Beasts of the Southern Wilds Magical and Thought-Provoking

Directed by Benh Zeitlin
Fox Searchlight, PG-13, 93 mins.
* * * * *

Hushpuppy is nobody's meat! 

The year is 2005, the setting The Bathtub, a small and insular bayou community that lies beyond the New Orleans levies. It’s called The Bathtub for a good reason–its marshes, tidal streams, swamps, and steamy weather are the watery barriers that define life in a sump hole that seldom sees or trusts outsiders. The residents depend upon the waters to provide the crawfish, alligators, and seafood that sustains them. The Bathtub’s also a place of unimaginable poverty and squalor where skin color is irrelevant­–black and white intermingle (and cohabitate) freely in a slice of mud and water that time forgot. There is no town as such, just an old cargo box converted into a seedy bar by Jean Baptiste (Levy Esterly), a wreck of a white guy who might be 40 and might be 70. The Bathtub is where dreaming off island involves staring across the bay at a distant lighthouse beam if you’re a child, and an occasional boat trip to the roadhouse that’s there for a visit to cheap hookers and expensive liquor if you’re an adult.

The Bathtub is also where six-year-old Hushpuppy–the amazing Quvenzhan√© Wallis–lives with her father, Wink (Dwight Henry). Wink is a single father whose wife skipped the island when Hushpuppy was an infant. He’s bitter–Hushpuppy lives in her mother’s shack amidst the moldering remains of her things­–and he has no idea of how to raise a child­–a rope connects their separate residences, which he rings to tell Hushpuppy it’s time “to come to eats.” Hushpuppy’s major role model is Miss Bathsheeba (Gina Montana), the local teacher who is half educator and half juju mistress. Her science lessons include the message that everything and everybody in natural realm is “meat.” But Hushpuppy needs no encouragement to imagine; she has a gift for reading nature’s signs, for envisioning the interconnectivity of ecosystems, and for bringing to life fantasy images. Her senses tell her that something very bad is about to happen, an inkling she gets by listening to clams, feeling leaves, and imaging the awakening of extinct aurochs. She’s right on two levels–her father is seriously ill and Hurricane Katrina is about the make The Bathtub overflow and wash away the little that locals had.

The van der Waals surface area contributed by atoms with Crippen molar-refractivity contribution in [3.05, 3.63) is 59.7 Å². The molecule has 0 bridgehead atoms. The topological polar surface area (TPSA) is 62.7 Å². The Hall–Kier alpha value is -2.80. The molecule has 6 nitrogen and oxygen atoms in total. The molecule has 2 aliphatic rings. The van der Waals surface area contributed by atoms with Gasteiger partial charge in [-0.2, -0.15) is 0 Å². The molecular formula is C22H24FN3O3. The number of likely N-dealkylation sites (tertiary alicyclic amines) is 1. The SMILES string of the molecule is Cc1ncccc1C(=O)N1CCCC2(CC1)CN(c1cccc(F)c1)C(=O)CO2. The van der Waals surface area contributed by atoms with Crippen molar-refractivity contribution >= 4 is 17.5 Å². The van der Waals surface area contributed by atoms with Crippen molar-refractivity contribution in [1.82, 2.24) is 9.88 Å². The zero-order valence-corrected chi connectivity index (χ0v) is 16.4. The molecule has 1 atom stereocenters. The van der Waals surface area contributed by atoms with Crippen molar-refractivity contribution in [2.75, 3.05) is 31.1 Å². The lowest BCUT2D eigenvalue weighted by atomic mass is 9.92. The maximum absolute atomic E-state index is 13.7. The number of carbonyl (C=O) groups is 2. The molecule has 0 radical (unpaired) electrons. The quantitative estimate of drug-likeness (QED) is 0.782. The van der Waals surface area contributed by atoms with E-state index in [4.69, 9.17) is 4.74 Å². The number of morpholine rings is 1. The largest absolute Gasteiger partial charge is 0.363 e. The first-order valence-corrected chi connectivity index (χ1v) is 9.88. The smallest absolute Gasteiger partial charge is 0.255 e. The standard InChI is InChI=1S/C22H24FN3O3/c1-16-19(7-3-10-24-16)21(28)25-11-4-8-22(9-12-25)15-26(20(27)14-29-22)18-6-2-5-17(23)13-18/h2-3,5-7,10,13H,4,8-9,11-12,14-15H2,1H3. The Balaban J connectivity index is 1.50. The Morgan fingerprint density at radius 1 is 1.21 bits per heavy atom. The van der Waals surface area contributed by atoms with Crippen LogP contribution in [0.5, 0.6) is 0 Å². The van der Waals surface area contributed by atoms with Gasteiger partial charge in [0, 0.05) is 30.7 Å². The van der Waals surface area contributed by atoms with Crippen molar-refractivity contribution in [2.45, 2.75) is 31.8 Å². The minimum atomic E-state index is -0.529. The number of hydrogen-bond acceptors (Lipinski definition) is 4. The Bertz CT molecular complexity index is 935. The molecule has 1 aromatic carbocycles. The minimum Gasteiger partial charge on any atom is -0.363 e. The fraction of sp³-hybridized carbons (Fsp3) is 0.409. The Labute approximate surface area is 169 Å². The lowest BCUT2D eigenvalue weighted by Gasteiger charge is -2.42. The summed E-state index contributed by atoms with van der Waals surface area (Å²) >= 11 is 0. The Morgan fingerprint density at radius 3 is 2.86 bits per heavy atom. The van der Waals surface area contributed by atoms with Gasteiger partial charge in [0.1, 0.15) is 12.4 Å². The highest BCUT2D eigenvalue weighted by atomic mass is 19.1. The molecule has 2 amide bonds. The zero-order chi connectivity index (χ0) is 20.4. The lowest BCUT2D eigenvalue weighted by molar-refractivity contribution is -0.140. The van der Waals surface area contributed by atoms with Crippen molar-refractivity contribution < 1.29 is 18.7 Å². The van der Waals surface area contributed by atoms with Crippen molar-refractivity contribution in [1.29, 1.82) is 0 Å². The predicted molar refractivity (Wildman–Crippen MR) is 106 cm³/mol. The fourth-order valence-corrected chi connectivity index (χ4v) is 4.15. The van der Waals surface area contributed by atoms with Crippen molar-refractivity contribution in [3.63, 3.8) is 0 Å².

This is an astonishing film that takes us to both physical and imaginary worlds we could not enter on our own. It freely mixes recent history and magical realism as if it were literary sociology. Wallis is a revelation, a child who can make her six-year-old face look as old as creation, or cast a fierce look that stops adults in their tracks. I would yield to those who might criticize the caper-like feel of the last 20 minutes of the film, but the rest is so good that I simply didn’t care. It raises all manner of questions about community, survival, and caring. It raises two big ones: Is it kind or cruel to force people to live in the 21st century? Has humankind authored its own ecological demise? (Think an intelligent version of Waterworld.)

This amazing film has no stars–Henry was discovered running a bakery across the street from director Zeitlin’s casting office and Wallis was literally pulled off the street. It’s a subject that sounds odd to some and the topic of an endangered child is off-putting to others. Do not be deterred; this may be the film of the year. Moreover, it does not ask for your approval–merely that you think about The Bathtub and the big issues raised by simple people who may have a better take on the planet that you. Are the aurochs coming? --Rob Weir

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